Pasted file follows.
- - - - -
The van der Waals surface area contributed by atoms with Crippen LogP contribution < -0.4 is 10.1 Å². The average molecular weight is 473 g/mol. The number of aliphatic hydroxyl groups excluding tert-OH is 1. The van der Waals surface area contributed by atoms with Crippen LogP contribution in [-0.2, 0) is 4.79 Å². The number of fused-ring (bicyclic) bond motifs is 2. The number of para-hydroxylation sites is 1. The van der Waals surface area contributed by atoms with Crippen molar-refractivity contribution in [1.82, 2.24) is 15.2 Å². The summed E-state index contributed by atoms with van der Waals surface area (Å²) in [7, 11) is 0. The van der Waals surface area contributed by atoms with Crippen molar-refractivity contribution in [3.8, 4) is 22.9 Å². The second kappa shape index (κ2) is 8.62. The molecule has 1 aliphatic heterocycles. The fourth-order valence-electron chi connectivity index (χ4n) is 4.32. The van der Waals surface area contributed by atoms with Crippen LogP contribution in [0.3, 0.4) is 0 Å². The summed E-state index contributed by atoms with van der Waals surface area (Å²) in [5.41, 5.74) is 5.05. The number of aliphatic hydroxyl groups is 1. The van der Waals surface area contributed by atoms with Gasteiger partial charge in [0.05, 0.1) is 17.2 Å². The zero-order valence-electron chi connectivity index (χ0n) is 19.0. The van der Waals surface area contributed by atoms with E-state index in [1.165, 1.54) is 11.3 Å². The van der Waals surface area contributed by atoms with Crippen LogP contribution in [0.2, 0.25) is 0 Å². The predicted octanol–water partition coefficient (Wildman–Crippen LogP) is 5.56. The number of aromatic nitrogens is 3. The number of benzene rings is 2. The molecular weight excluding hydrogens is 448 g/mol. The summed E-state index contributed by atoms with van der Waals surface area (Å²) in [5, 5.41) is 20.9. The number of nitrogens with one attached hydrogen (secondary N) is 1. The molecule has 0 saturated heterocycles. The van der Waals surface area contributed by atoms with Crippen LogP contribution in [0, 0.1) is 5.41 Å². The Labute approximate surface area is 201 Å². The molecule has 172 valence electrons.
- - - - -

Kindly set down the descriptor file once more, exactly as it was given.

The van der Waals surface area contributed by atoms with Crippen LogP contribution < -0.4 is 10.1 Å². The average molecular weight is 473 g/mol. The number of aliphatic hydroxyl groups excluding tert-OH is 1. The van der Waals surface area contributed by atoms with Crippen LogP contribution in [-0.2, 0) is 4.79 Å². The number of fused-ring (bicyclic) bond motifs is 2. The number of para-hydroxylation sites is 1. The van der Waals surface area contributed by atoms with Crippen molar-refractivity contribution in [1.82, 2.24) is 15.2 Å². The summed E-state index contributed by atoms with van der Waals surface area (Å²) in [7, 11) is 0. The van der Waals surface area contributed by atoms with Crippen molar-refractivity contribution in [3.8, 4) is 22.9 Å². The second kappa shape index (κ2) is 8.62. The molecule has 1 aliphatic heterocycles. The fourth-order valence-electron chi connectivity index (χ4n) is 4.32. The van der Waals surface area contributed by atoms with Crippen LogP contribution in [0.3, 0.4) is 0 Å². The summed E-state index contributed by atoms with van der Waals surface area (Å²) in [5.41, 5.74) is 5.05. The number of aliphatic hydroxyl groups is 1. The van der Waals surface area contributed by atoms with Gasteiger partial charge in [0.05, 0.1) is 17.2 Å². The zero-order valence-electron chi connectivity index (χ0n) is 19.0. The van der Waals surface area contributed by atoms with E-state index in [1.165, 1.54) is 11.3 Å². The van der Waals surface area contributed by atoms with Crippen LogP contribution in [0.2, 0.25) is 0 Å². The predicted octanol–water partition coefficient (Wildman–Crippen LogP) is 5.56. The number of aromatic nitrogens is 3. The number of benzene rings is 2. The molecular weight excluding hydrogens is 448 g/mol. The summed E-state index contributed by atoms with van der Waals surface area (Å²) in [5, 5.41) is 20.9. The number of nitrogens with one attached hydrogen (secondary N) is 1. The molecule has 0 saturated heterocycles. The van der Waals surface area contributed by atoms with Crippen LogP contribution in [0, 0.1) is 5.41 Å². The Labute approximate surface area is 201 Å². The molecule has 172 valence electrons.